Batō (Horse-Headed) Kannon (base)


Edo Period (base only)
Overall: 110.6 cm (43 9/16 in.); Base: 28 cm (11 in.); Figure: 82.6 cm (32 1/2 in.)
Location: 235B Japanese
You can copy, modify, and distribute this work, all without asking permission. Learn more about CMA's Open Access Initiative.

Download, Print and Share


Batō Kannon, or Hayagriva Avalokiteshvara in Sanskrit, is the “horse-headed” form of the bodhisattva of compassion, who presides over the realm of animals in the Buddhist Six Realms of Transmigration. A horse’s head appears in the hair of this sculpture to identify it. Bodhisattvas are beings who, though enlightened, choose to remain within the worlds of existence to help others. The six realms are heaven, hell, human, animal, hungry ghost, and ashura, or fierce supernatural entities.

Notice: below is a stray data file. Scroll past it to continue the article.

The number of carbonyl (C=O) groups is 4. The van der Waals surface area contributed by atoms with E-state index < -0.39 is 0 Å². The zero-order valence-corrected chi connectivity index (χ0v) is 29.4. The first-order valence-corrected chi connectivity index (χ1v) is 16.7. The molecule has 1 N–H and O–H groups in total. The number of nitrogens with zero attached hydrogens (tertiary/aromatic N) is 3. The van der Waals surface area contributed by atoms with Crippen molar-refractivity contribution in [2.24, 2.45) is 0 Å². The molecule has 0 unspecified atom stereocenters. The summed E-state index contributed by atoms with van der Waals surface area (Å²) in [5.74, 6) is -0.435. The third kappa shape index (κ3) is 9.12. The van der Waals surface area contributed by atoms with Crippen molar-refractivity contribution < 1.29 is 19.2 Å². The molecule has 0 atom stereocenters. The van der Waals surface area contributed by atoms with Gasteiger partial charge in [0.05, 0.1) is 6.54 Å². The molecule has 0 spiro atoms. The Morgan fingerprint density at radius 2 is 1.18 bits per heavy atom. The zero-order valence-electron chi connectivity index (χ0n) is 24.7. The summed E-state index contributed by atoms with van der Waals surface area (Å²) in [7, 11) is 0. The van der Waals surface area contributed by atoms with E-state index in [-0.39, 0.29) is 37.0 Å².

Batō (Horse-Headed) Kannon (base)

Batō (Horse-Headed) Kannon (base)

Edo Period (base only)

Japan, Edo period (1615–1868)

Visually Similar Artworks

Contact us

The information about this object, including provenance, may not be currently accurate. If you notice a mistake or have additional information about this object, please email

To request more information about this object, study images, or bibliography, contact the Ingalls Library Reference Desk.

All images and data available through Open Access can be downloaded for free. For images not available through Open Access, a detail image, or any image with a color bar, request a digital file from Image Services.